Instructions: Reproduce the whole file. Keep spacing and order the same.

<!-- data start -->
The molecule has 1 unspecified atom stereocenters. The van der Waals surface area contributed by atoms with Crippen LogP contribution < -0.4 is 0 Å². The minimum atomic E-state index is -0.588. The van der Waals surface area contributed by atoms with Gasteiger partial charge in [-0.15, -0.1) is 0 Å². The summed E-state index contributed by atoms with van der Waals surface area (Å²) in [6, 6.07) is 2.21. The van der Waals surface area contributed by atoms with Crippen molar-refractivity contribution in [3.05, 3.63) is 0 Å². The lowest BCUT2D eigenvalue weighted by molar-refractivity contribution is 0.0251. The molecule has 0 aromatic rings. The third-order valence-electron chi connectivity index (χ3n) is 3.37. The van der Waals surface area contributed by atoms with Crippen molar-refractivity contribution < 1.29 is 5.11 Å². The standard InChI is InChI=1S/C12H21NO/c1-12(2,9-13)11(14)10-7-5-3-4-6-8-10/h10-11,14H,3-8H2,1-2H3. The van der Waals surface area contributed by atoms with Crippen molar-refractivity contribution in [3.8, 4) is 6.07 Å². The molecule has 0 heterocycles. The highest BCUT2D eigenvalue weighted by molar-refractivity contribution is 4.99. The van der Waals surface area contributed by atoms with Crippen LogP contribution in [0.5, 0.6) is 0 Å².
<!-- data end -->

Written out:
The molecule has 1 unspecified atom stereocenters. The van der Waals surface area contributed by atoms with Crippen LogP contribution < -0.4 is 0 Å². The minimum atomic E-state index is -0.588. The van der Waals surface area contributed by atoms with Gasteiger partial charge in [-0.15, -0.1) is 0 Å². The summed E-state index contributed by atoms with van der Waals surface area (Å²) in [6, 6.07) is 2.21. The van der Waals surface area contributed by atoms with Crippen molar-refractivity contribution in [3.05, 3.63) is 0 Å². The lowest BCUT2D eigenvalue weighted by molar-refractivity contribution is 0.0251. The molecule has 0 aromatic rings. The third-order valence-electron chi connectivity index (χ3n) is 3.37. The van der Waals surface area contributed by atoms with Crippen molar-refractivity contribution < 1.29 is 5.11 Å². The standard InChI is InChI=1S/C12H21NO/c1-12(2,9-13)11(14)10-7-5-3-4-6-8-10/h10-11,14H,3-8H2,1-2H3. The van der Waals surface area contributed by atoms with Crippen molar-refractivity contribution in [3.8, 4) is 6.07 Å². The molecule has 0 heterocycles. The highest BCUT2D eigenvalue weighted by molar-refractivity contribution is 4.99. The van der Waals surface area contributed by atoms with Crippen LogP contribution in [0.5, 0.6) is 0 Å².